US state primaries: The Tea Party’s over as Georgia Republicans turn moderate

The GOP needs just six more seats to take control of the Senate

If Georgia in the Deep South was vibrating with Tea Party fever this time four years ago, that is hardly the case now, with the two candidates most identified with the movement set to be shut out in a crowded primary election for a seat in the United States Senate.

One of six states with primaries on Tuesday, Georgia seems set to confirm what may be a defining trend of this year’s mid-term elections: a resurgence of candidates backed by the Republican establishment at the expense of Tea Party extremists.

Polling in Georgia shows Paul Broun and Phil Gingrey, Tea Party-backed members of Congress, trailing badly before today’s vote. Mr Broun said during his campaign that evolution and the Big Bang theory are merely “lies straight from the pit of hell”.

Far better positioned are Jack Kingston, a congressman from Savannah who has the backing of the Chamber of Commerce; David Purdue, a businessman and former top executive at Reebok; and Karen Handel, a former senior state official. Only Ms Handel has received any overt backing from the Tea Party, including from Sarah Palin. The two leading candidates will compete in a run-off contest in July.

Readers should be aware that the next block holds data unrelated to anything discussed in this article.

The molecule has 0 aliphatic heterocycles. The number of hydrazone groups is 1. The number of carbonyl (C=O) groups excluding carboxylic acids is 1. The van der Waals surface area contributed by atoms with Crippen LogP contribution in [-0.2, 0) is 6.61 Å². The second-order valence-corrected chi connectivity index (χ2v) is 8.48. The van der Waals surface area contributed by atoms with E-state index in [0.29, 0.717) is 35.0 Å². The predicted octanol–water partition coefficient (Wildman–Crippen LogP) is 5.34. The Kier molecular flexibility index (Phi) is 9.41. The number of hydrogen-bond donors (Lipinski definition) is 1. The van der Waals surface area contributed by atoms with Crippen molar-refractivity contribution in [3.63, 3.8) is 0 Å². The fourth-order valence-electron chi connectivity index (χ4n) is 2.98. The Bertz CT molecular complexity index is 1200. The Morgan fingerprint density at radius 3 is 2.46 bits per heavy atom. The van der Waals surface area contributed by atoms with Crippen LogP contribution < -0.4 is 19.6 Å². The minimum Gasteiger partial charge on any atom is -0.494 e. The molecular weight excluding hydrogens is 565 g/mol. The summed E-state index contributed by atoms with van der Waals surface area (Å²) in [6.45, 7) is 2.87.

“Georgia’s fire-breathing, flag-waving, tea-party-enamoured Republican electorate of 2010 has all but disappeared,” Matt Towery, head of Insider Advantage, an Atlanta polling company, noted last week, adding that the shift could end up helping the Democrats if it leads to lower turnout among the Tea Party faithful. Tea Party-endorsed candidates are also expected to fare badly today in voting in Idaho and Kentucky.

Heading into a Texas Roadhouse restaurant in the Savannah Mall, Roy and Paula Bethel say they intend to vote in this primary but confirm also that their old enthusiasm for the Tea Party has waned. “I think they were right on the money on a lot of stuff, but they didn’t have the political power to pull it off,” says Mr Bethel, 65, a project manager for the army. He said he’ll vote for Jack Kingston.

Georgia Republican Senate candidate Paul Broun (AP) Georgia Republican Senate candidate Paul Broun (AP)

Mrs Bethel, 62, is more direct. “I think they were just a little too far out there,” she said. “I think the party was really getting split and I don’t think you can get anything done if the party is broken in half. It’s time we get back together and get back on track.”